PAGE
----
What Modeling Reveals About the Properties of an Inductively Coupled Plasma

By Spectroscopy Editors

Annemie Bogaerts and Maryam Aghaei of the University of Antwerp, Belgium, are carrying out computational modeling to examine how various properties of the ICP, such as gas flow path lines and ionization effects, are affected by various factors—such as gas flow rates, applied power, and even the very presence of a mass spectrometry sampler. Using their developed model, one can predict optimum conditions for specific analyses.

How to Improve Analytical Figures of Merit of Hard-To-Ionize Elements in ICP-Based Techniques

By Spectroscopy Editors

Matrix effects in ICP-OES and ICP-MS often cause signal suppression, but can lead to signal enhancement as well. Guillermo Grindlay of the University of Alicante, in Spain, discusses his work to better understand under what conditions these matrix effects occur and what mechanisms are involved.

Questioning the Relationship Between Analyte Ion Mass and ICP-MS Matrix Effects

By Spectroscopy Editors

New studies conducted by Shi Jiao and John Olesik at The Ohio State University have important implications for understanding the fundamental causes of matrix effects in ICP-MS, and for the choice of internal standards.

Mass Spectrometry

Nontargeted Metabolite Profiling in Next-Generation Plant Breeding: A Case Study in Malting Barley

By Adam Heuberger, Corey D. Broeckling, Jessica Prenni

The power of nontargeted metabolite profiling is illustrated in a study focused on the determination of molecular markers in malting barley that are predictive of desirable malting quality for brewing applications. The metabolite extraction, detection, and analysis methods are high throughput and reproducible, and therefore, this approach represents a practical addition to the plant breeder’s molecular toolbox.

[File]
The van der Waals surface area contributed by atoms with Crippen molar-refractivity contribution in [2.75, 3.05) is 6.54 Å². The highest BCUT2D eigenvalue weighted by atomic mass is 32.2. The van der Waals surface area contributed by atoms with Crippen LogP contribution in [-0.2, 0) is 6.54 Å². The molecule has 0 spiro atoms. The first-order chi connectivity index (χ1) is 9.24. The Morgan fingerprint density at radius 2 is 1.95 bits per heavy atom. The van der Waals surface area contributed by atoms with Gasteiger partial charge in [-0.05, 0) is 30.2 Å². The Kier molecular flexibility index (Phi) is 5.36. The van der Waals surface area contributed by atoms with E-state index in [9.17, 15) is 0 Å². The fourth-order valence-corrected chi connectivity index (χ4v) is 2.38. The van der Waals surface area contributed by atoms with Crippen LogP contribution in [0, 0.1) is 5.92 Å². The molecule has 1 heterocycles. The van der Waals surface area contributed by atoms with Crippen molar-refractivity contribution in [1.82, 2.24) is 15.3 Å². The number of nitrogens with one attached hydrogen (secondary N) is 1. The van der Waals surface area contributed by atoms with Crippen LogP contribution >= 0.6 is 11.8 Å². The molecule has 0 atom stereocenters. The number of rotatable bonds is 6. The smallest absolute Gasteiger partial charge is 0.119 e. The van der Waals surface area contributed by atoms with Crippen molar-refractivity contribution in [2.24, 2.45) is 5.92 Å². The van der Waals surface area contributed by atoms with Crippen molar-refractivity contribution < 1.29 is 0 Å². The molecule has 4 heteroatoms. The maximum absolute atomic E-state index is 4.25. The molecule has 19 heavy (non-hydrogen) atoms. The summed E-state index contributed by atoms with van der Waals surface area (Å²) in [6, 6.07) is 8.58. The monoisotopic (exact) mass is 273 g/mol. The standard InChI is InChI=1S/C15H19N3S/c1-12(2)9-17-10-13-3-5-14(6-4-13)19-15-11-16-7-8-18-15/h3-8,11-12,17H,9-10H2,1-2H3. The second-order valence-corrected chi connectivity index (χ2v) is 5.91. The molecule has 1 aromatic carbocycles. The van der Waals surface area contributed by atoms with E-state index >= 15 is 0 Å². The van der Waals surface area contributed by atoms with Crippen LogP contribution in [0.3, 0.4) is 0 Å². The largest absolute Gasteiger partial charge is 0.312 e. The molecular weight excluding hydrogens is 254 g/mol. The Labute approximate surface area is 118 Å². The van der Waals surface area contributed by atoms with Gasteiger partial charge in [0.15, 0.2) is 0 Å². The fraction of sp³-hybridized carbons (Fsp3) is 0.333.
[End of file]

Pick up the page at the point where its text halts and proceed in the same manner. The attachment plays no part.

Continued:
A Fast Method for Targeted Allergen Screening and Nontargeted Characterization for Personal Care Products

By Elizabeth Humston-Fulmer

A gas chromatography–time-of-flight mass spectrometry method was developed to screen for and quantify regulated allergens in approximately 5 min. This method used a short and narrow chromatographic column along with mathematical deconvolution of the TOF-MS data to separate the target allergens from each other in the standards and from matrix interference in samples.

Comprehensive Fragrance Profiling of Ginger, Wintergreen, and Rosemary Essential Oils by GC–TOF-MS with Soft Electron Ionization

By David Barden, Laura McGregor, Steve Smith

This study demonstrates that GC–TOF-MS can be a useful approach to generate comprehensive fragrance profiles of essential oils. Peak deconvolution enables discrimination between closely eluted compounds, and soft electron ionization, assisted by comparison of ion ratios, makes it possible to discriminate between isomeric monoterpenes with very similar mass spectra at conventional 70-eV ionization energies.

Quantitation of Albumin and Creatinine in Urine by MALDI-TOF Mass Spectrometry

By Stephen J. Hattan, Kenneth C. Parker, Marvin L. Vestal, Jane Y. Yang, David A. Herold, Mark W. Duncan

This MS-based method represents a simple, fast, and attractive alternative to current immunoassay-based methods for the quantitation of albumin and creatinine in urine. This protocol enables the direct detection and measurement of the intact analytes from the same sample preparation, requiring only a 10-fold dilution of a urine sample into a MALDI-TOF matrix solution.

Review of the 64th Conference on Mass Spectrometry and Allied Topics

By Cindy Delonas

We present a brief review of this year's ASMS conference, which took place June 5–9 in San Antonio, Texas.